What is it that allows some people to get creative breakthroughs while others get only creative breakdowns — alternately blaming themselves, society, their company, and their increasingly suspect astrological configurations? Is it true that people who experience breakthroughs are “gifted”? Or are there other factors at work — factors that we (the people) have more control over than we might think? While nobody can deny that some people seem to be blessed with “creative leanings” (i.e. Mozart at 4), research has shown that anyone can increase their chances of coming up with new and original ideas — even have the much sought after AHA! experience — that is, IF they immerse themselves in the little understood process of creation. Time and again, the literature bears this out: great creative breakthroughs usually happen only after intense periods of intention, immersion, struggle — even madness. It is sustained and focused effort towards … Continue reading

Posted in Creativity, Innovation, Psychology | 3 Comments
Treat Crazy Ideas With Respect

The next time somebody approaches you with a “crazy” idea, pause before putting them down. Instead of looking for what’s wrong, look for what’s right. See if you can find a hidden jewel in the idea, a principle, an essence that the idea originator is on to — even if the idea itself is rough, raw, or imperfect. The fact is: most great inventions, products, or services begin as a crazy idea. Maybe 99 out of 100 times, the so-called crazy idea will go nowhere, but the 100th time it just may be a winner. And one more thing — if you make a habit out of trashing other people’s “crazy” ideas too quickly, people will soon stop approaching you with any idea. Then all you’ll be left with are your own. Don’t miss an article (2,600+) – Subscribe to our RSS feed and join our Innovation Excellence group! Mitch … Continue reading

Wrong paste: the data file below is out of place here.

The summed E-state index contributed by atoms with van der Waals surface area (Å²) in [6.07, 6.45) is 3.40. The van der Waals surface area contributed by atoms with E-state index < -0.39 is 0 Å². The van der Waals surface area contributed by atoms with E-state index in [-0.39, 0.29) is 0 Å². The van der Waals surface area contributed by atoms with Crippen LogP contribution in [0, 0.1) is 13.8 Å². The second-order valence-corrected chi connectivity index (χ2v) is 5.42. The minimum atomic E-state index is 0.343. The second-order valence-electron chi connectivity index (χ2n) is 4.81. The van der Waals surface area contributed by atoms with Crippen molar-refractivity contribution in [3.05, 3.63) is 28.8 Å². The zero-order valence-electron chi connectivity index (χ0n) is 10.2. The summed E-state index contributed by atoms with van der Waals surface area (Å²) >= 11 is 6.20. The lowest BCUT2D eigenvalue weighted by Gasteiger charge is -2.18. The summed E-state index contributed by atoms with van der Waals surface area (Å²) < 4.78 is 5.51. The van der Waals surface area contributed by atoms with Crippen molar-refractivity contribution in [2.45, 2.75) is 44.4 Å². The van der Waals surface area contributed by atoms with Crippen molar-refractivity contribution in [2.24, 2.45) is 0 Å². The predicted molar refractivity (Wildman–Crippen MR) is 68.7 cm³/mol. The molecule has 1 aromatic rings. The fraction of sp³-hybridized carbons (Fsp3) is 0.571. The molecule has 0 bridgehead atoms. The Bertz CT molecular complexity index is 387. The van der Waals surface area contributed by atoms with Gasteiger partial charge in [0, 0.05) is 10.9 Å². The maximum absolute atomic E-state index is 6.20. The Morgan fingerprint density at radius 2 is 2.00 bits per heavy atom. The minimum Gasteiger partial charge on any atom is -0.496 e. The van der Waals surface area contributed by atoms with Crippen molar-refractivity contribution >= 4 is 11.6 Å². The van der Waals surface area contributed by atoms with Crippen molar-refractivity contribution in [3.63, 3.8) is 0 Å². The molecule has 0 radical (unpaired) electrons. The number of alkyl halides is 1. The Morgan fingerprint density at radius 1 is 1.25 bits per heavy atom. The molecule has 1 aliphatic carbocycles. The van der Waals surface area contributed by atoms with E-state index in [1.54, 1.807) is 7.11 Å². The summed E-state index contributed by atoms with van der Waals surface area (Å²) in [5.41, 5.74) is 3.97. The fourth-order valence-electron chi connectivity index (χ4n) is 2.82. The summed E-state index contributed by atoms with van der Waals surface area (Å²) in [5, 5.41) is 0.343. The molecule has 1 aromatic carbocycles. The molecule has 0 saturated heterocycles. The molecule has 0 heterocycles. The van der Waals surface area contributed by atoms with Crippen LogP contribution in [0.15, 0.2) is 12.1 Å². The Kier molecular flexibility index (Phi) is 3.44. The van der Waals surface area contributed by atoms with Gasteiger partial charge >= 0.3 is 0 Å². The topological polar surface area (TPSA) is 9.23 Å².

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38 Awesome Quotes on Change

“It is not the strongest of the species that survive, nor the most intelligent, but the one most responsive to change.” – Charles Darwin “Change before you have to.” – Jack Welch “People don’t resist change. They resist being changed!” – Peter Senge “Everyone thinks of changing the world, but no one thinks of changing himself.” – Leo Tolstoy “The world as we have created it is a process of our thinking. It cannot be changed without changing our thinking.” – Albert Einstein “Nothing endures but change.” – Heraclitus “You never change things by fighting the existing reality. To change something, build a new model that makes the existing model obsolete.” – Buckminster Fuller “Never believe that a few caring people can’t change the world. For, indeed, that’s all who ever have.” – Margaret Mead “I put a dollar in one of those change machines. Nothing changed.” – George Carlin … Continue reading

Posted in Management, culture | 7 Comments
What is the Power of Appreciation?

I have been an innovation consultant since 1986 and have worked with hundreds of organizations in more than 15 industries. The products and services of my clients have all been different — as have their acronyms, mission statements, and cafeteria food. But they all have one thing in common — and that is a pronounced tendency to undervalue the power of appreciation. Sure, they give out gold watches and Employee of the Month awards, but the simple act of acknowledging and appreciating each other on a daily basis is in woeful short supply. The reasons are many. Too many managers have come to believe that the expression of appreciation will be counterproductive, leading to a self-satisfied workforce — a workforce that will be entitled and unmotivated. The perceived lack of time is another reason. Most people’s plates are so full these days that the time and attention it takes to … Continue reading